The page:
Over the past few months, the EU institutions have moved at face pace to launch legal acts essential for building the resilience of critical infrastructure in Europe. These primarily include legislative acts such as the Cyber Resilience Act (CRA), which introduces cybersecurity requirements for all products connected to other devices and networks – it is the basic security for the Internet of Things (IoT) in the single market. The reform of the Network and Information Security Directive (NIS-2) has already been negotiated between the Council and Parliament and is expected to be adopted by the end of the year. Here, the scope of addressees for the implementation of minimum standards and reporting obligations of infrastructure operators has been significantly expanded. The legislative initiatives are essential building blocks for securing the digital single market. These policies are financially underpinned by generously endowed "Digital Europe" and "Horizon 2030" budgets. But that's not all - the cybersecurity of the single market forms the basic protection for EU cyber defense: Given the Strategic Compass, the Council conclusions on the elaboration of an EU cyber posture, now presented in November by the COM Communication on Cyber Defense, the spill-over effects from sectoral to hard security of Europe are unmistakable.
Far-reaching and rapid EU measures, which were hardly enforceable before Russia's war of aggression against Ukraine, have been launched at a brisk pace in recent months. Whether they can be understood as major steps toward cyber defense, however, remains to be seen. After all, the pooling of information on the threat situation in the cyber and information space at EU level – whether in the EU Intelligence and Situation Center (EU-INTCEN) or in the EU Cyber Joint Unit – must be flanked by concrete national legislation in the coming months so that the EU can also effectively implement its new task in cyber defense.
National parliaments need to act
To ensure that the EU can continue to fulfill this task in the future, national parliaments must grant competencies for active cyber defense to national and indirectly to European security authorities. The acute threat to essential infrastructures and value-added processes in the single market increases the time pressure for regulation. Transfers of competencies from the national level to the EU level are long overdue in cyber defense.
It should not be easier to implement the numerous initiatives to build up cyber defense since 2018 in the Permanent Structured Cooperation (PESCO) and coordinated via the European Defense Agency more quickly and seriously than before. In view of the threat situation in Europe, there is no more time for tough, lengthy coordination processes. The member states and the EU Commission are called upon to promptly establish proposals for competence clusters and consortia within the framework of a private-public partnership, the funds of which will ultimately also meet the requirements of the European Court of Auditors. After all, the funding provided through the European Defense Fund and the Peace Facility cannot flow until there are digital and technological innovations worth supporting with EU money.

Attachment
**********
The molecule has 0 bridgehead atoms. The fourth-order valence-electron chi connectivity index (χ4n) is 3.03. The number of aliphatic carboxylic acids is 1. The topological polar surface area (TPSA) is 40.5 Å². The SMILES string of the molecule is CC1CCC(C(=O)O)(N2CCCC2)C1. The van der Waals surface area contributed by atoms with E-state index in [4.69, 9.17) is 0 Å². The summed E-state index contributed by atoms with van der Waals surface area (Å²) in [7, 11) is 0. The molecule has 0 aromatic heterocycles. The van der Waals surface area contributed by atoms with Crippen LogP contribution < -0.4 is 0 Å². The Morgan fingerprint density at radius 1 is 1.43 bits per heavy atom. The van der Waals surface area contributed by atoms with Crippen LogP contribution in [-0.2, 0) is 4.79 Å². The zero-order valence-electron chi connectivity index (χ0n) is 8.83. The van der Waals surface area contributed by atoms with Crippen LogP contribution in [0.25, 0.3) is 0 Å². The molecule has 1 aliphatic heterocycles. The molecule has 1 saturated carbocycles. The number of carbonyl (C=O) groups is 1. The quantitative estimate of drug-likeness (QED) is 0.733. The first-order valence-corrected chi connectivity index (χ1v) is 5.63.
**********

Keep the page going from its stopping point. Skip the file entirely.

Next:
Time pressure requires certification of PPP in cyber defense
The resources (personnel, finances and expertise) of state security agencies are are under significant strain due to their role in independently maintaining problem-adequate cybersecurity measures - to the benefit of Europe's cybersecurity as a whole. However, they remain an important building block. Despite the high pressure from the threat situation in Europe to be able to act quickly and effectively, the necessary involvement of private expertise to avert danger must urgently be reconciled with democratic and constitutional requirements. This is the only way to overcome the mistrust in national arenas about a transfer of competence to the EU level.
A fast pace implementation of the steps outlined by the EU Communication is necessary in view of the current threat situation in cyberspace. The solidarity clause set out in Art. 222 can provide momentum for this . To activate it, the disclosure of threat situations in the 27 member states is needed, which in turn requires the lived solidarity of Europeans through the empowerment of the EU institutions. While the urgency to act has recently been established, the ball is now also in the court of national parliaments to enable the transfer of competenciesnecessary to give the EU, not only political responsibility to solve the problem, but also the legal basis to act accordingly. t. At the very least, the EU has put down important stakes for Europe's cyber defense, creating important preconditions for the worst-case scenario. The member states must now follow suit legislatively and create the legal prerequisites domestically.